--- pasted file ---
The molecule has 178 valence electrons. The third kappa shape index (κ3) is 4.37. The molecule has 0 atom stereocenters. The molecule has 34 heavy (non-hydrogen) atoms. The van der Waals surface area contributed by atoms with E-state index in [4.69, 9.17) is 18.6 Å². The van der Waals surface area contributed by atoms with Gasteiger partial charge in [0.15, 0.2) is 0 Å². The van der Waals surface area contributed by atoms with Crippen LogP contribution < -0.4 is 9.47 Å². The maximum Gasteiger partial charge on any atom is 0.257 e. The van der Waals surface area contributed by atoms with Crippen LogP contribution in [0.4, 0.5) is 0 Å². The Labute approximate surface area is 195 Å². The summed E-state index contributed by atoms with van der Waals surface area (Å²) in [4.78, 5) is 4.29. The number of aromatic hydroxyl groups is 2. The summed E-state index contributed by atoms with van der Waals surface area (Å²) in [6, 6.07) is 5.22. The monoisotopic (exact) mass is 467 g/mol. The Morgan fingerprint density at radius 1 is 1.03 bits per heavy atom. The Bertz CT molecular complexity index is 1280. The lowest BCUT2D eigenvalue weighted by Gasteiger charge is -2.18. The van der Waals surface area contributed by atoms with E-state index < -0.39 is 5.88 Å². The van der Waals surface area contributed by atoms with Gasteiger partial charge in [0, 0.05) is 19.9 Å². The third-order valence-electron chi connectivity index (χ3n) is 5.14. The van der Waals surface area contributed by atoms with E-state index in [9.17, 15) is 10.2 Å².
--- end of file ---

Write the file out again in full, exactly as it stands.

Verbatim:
The molecule has 178 valence electrons. The third kappa shape index (κ3) is 4.37. The molecule has 0 atom stereocenters. The molecule has 34 heavy (non-hydrogen) atoms. The van der Waals surface area contributed by atoms with E-state index in [4.69, 9.17) is 18.6 Å². The van der Waals surface area contributed by atoms with Gasteiger partial charge in [0.15, 0.2) is 0 Å². The van der Waals surface area contributed by atoms with Crippen LogP contribution < -0.4 is 9.47 Å². The maximum Gasteiger partial charge on any atom is 0.257 e. The van der Waals surface area contributed by atoms with Crippen LogP contribution in [0.4, 0.5) is 0 Å². The Labute approximate surface area is 195 Å². The summed E-state index contributed by atoms with van der Waals surface area (Å²) in [4.78, 5) is 4.29. The number of aromatic hydroxyl groups is 2. The summed E-state index contributed by atoms with van der Waals surface area (Å²) in [6, 6.07) is 5.22. The monoisotopic (exact) mass is 467 g/mol. The Morgan fingerprint density at radius 1 is 1.03 bits per heavy atom. The Bertz CT molecular complexity index is 1280. The lowest BCUT2D eigenvalue weighted by Gasteiger charge is -2.18. The van der Waals surface area contributed by atoms with E-state index < -0.39 is 5.88 Å². The van der Waals surface area contributed by atoms with Gasteiger partial charge in [0, 0.05) is 19.9 Å². The third-order valence-electron chi connectivity index (χ3n) is 5.14. The van der Waals surface area contributed by atoms with E-state index in [9.17, 15) is 10.2 Å².